Disneyland and Disney California Adventure are finally reopening at the end of April, but there’s a lot you need to know before you plan your trip. The days of just strolling up and buying a ticket—or using your annual pass to get in—are gone, at least temporarily. Yesterday Disney released all the details on the new reservation system, which launches on April 12 for those who have unused tickets purchased before the parks shut down in March 2020, and opens up for new ticket buyers on April 15. Here’s a quick overview of what you can expect.
To get into either park, you’ll need to purchase a ticket and make a reservation in advance. The parks’ capacity will be limited to 15% when they reopen, and given there’s over a year of pent-up demand for their return, those tickets and reservation slots will probably move pretty fast. Also, only California residents will be able to get into the parks when they reopen, and no more than three households can make up a single group; those are both per California’s official pandemic guidelines.
If you have a ticket that you bought last year and wasn’t able to use before the shutdown, you’ll get the first crack at a reservation. On April 9 you can go to this site and see which dates are available for your ticket. Three days later, on Monday April 12, the reservation system will open up “no earlier than 8 a.m. PT,” and ticket-holders will be able to make their reservations.
New ticket sales won’t resume until Thursday, April 15, also no earlier than 8 a.m. California time. At that point any California resident will be able to buy tickets and schedule their reservations.
If you have a multi-day ticket, or plan on buying one, you’ll have to make separate reservations for every day you hope to attend. And if you have a park hopper ticket, you’ll have to make a reservation for the first park you hope to attend that day, and won’t be able to hop over to the other one until after 1 p.m.
If you aren’t local, and want to stay at one of the Disneyland Resort’s three official hotels, you’ll have a single option: the Grand Californian Hotel & Spa, which reopens on April 29, the day before the parks. Hotel reservations will also open up on April 15. The Disneyland Hotel and Disney’s Paradise Pier Hotel don’t currently have scheduled reopening dates.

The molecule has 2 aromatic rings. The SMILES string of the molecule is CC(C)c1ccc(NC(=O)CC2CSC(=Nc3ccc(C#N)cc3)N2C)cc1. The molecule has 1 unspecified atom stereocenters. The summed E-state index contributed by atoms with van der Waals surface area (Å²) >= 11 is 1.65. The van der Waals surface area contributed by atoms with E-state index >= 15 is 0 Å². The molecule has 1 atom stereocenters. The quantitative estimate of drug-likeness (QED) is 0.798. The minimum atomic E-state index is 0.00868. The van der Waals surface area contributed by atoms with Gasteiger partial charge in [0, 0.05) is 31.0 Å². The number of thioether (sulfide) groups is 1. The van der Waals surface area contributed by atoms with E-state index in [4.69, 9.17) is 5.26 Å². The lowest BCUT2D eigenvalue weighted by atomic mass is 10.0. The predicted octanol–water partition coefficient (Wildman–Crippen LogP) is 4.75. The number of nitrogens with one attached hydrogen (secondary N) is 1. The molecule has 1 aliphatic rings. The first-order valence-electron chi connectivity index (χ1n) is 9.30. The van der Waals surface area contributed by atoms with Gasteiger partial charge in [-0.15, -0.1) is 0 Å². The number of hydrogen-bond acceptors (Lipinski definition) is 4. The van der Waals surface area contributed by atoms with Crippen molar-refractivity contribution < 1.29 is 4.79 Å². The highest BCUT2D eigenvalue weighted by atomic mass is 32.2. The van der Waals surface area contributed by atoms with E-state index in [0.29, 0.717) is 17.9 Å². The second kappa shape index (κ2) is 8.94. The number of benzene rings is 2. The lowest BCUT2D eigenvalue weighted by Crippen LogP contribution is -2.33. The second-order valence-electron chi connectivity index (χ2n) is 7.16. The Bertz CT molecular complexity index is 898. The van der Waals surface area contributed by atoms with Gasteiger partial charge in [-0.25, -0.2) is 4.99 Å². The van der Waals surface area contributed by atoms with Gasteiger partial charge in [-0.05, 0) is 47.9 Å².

If you owned an annual pass, well, this system might be a little annoying. Disney announced in January that they were “sunsetting” the annual pass system for Disneyland, and giving refunds to passholders; if you’re a passholder who needs more info on that refund, here are all those details. As theme park journalist Carlye Wisel pointed out on Twitter, the system as announced puts annual passholders at a disadvantage for reservations. People who bought individual tickets before the shutdown have priority, and obviously passholders didn’t need to buy individual tickets. They won’t be able to buy new tickets until three days after the first reservation tier starts, so the most loyal Disneyland visitors, the ones who paid for regular, easy access to the parks before the pandemic, won’t be the first to make reservations. And given the extremely limited capacity, it could be a while before they’re able to get a reservation slot.
While the parks reopen on April 30, not every attraction will be operating that day. Disney’s posted a list of what will be in action. Most of the big ones will be running—Pirates, Haunted Mansion, Indiana Jones, both Star Wars rides, and three of the four mountains—but a few notable rides will be closed. Don’t expect to ride the Matterhorn, the monorail, the Submarine Voyage, the Jungle Cruise, or the Storybook Land Canal Boats. Grizzly River Run at Disney’s California Adventure will also be closed when the park reopens. Great Moments with Mr. Lincoln will still be dark, too. Several restaurants won’t be reopening on April 30, either, including Blue Bayou (which will begin serving alcohol when it reopens), the Golden Horseshoe, Rancho del Zocalo, Oga’s Cantina, and Docking Bay 7 Food & Cargo.
Finally, Covid precautions will be in place, so bring your masks—they’re mandatory. Also prepare to stay six feet away from people who aren’t in your group, and expect some changes to the traditional queues. And as with Disney World—which has been open since last July—fireworks, parades, and character meet and greets will be suspended for the time being.
As with the theme parks at Disney World, Disneyland won’t be its regular self when it reopens this month. At least it will be open, though, in another step towards recovering from the pandemic. Hopefully people who live in other states will be able to make it in before the year is up.
Senior editor Garrett Martin writes about videogames, comedy, travel, theme parks, wrestling, and anything else that gets in his way. He’s on Twitter @grmartin.